More Than One Note

Harmony happens when more than one note is being played or sung at the same time. Try improvising using harmony. You might have to use a piano for this. Try playing two notes at once, and listen closely. Listen as closely as you can. What happens when you use different combinations of notes? What do two notes that are far apart sound like? Two notes close together? If you’re a singer or you play an instrument that can only play one note at a time, try asking a friend or two to improvise with you. What do the different combinations of notes sound like? Can you find groups of notes that you like? Can you find groups of notes that you don’t like?

If you keep experimenting like this, you might end up discovering what I’m about to explain in chapter 11. There are some common ways of combining notes to create harmony. In this chapter, you’ll learn how these harmonies are constructed.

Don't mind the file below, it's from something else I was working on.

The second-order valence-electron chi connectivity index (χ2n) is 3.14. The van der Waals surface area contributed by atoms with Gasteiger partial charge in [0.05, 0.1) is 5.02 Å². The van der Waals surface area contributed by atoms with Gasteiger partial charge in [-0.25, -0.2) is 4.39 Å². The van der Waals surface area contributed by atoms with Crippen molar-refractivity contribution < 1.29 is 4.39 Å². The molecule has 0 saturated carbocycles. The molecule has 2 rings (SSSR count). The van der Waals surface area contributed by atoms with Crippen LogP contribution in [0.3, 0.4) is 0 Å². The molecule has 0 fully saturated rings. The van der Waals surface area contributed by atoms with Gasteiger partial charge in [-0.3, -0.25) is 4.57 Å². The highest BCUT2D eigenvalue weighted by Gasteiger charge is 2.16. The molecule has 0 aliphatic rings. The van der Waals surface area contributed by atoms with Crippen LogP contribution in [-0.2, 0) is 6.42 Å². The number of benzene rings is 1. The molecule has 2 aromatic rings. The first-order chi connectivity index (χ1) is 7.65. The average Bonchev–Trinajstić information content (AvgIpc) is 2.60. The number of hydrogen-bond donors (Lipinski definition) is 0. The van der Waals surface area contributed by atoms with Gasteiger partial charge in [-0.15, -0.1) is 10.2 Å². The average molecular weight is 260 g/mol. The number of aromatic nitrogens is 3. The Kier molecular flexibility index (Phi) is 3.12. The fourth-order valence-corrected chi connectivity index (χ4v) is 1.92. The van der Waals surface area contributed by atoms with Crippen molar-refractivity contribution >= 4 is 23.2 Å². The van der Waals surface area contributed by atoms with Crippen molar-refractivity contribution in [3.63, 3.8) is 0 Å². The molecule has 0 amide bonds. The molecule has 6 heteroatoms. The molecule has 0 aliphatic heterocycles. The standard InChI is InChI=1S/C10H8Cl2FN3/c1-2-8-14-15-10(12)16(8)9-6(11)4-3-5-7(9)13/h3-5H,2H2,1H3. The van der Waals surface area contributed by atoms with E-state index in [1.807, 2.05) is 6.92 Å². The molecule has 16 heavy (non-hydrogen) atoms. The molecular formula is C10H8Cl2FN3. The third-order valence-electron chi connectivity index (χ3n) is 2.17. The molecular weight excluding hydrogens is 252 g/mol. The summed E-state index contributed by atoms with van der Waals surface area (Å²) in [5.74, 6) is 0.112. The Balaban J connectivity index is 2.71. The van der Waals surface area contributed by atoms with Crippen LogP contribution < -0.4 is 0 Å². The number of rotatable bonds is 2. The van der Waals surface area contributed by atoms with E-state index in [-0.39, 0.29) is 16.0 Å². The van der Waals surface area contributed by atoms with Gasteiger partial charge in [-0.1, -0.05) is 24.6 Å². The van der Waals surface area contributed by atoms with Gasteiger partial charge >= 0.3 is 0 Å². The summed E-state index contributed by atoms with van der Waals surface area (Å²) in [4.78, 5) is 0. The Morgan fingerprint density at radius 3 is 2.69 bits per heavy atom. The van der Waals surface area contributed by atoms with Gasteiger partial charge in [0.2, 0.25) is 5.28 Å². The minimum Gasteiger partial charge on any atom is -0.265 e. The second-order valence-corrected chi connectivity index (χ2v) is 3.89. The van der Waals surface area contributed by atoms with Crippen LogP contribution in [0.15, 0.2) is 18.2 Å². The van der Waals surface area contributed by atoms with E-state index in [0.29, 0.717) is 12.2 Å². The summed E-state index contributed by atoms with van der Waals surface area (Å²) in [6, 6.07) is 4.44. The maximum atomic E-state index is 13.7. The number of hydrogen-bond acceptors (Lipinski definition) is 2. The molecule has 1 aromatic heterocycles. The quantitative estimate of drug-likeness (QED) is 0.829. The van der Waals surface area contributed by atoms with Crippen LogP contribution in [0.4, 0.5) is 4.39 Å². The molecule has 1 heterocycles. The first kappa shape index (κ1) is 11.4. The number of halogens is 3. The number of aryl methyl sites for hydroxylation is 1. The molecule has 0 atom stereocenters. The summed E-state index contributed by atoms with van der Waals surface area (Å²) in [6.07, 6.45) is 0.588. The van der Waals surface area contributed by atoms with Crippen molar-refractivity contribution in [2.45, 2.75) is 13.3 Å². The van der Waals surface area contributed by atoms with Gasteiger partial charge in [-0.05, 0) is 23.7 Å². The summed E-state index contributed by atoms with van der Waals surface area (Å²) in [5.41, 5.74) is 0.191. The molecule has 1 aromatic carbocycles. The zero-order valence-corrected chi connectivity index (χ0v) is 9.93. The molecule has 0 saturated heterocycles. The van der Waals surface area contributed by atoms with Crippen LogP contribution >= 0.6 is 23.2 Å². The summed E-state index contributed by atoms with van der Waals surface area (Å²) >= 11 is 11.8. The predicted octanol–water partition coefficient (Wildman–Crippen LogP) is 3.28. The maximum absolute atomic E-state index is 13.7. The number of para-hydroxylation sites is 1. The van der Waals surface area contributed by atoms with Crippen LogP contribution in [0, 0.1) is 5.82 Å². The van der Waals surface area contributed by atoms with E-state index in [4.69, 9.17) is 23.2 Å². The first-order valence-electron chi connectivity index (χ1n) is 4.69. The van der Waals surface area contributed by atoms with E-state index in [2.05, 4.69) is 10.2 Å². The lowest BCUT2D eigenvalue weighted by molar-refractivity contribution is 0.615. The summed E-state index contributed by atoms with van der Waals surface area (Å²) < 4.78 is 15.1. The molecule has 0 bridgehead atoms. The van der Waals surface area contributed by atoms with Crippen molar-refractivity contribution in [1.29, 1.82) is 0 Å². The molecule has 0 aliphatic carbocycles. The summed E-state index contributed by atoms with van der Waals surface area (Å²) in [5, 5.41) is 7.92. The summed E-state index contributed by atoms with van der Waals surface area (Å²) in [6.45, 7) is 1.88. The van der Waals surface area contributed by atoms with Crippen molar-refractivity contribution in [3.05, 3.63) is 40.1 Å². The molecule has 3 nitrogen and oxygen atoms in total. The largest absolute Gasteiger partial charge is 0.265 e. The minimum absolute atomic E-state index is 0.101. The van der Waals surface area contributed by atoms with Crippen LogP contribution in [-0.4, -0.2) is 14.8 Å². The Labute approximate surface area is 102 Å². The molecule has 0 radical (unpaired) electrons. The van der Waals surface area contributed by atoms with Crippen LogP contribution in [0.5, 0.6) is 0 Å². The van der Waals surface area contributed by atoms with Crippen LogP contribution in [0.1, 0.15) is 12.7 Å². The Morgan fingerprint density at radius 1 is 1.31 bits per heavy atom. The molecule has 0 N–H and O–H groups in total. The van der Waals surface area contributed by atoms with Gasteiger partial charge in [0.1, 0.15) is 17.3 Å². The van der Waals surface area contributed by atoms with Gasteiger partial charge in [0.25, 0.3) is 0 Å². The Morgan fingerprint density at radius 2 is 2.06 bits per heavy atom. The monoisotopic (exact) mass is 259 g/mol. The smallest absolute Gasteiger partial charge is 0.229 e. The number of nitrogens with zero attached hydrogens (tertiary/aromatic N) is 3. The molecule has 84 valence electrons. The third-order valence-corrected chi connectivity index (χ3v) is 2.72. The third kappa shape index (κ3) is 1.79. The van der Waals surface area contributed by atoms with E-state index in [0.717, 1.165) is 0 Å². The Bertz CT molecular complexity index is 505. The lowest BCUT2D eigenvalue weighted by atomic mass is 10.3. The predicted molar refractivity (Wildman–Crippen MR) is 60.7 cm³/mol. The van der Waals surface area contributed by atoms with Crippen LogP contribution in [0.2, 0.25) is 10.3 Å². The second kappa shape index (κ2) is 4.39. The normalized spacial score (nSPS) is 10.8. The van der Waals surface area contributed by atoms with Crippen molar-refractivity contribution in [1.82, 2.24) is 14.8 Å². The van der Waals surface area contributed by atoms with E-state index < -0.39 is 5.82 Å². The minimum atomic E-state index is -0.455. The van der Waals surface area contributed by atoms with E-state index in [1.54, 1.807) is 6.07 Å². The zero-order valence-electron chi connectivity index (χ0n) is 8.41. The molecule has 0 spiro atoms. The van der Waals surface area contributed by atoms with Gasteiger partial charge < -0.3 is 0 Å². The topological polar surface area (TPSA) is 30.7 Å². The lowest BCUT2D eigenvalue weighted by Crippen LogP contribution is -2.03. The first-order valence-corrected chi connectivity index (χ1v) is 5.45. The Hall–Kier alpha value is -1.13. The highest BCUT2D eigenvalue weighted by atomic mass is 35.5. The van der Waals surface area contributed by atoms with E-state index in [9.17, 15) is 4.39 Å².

Harmony Ear Training Exercise 1: Identifying Intervals

You can start your harmony ear training by learning how to identify groups of two notes. You could have a friend play two notes at the same time and see if you can identify the interval between the two notes. You can also quiz yourself online using this ear training game, where there is an option to hear both notes played simultaneously.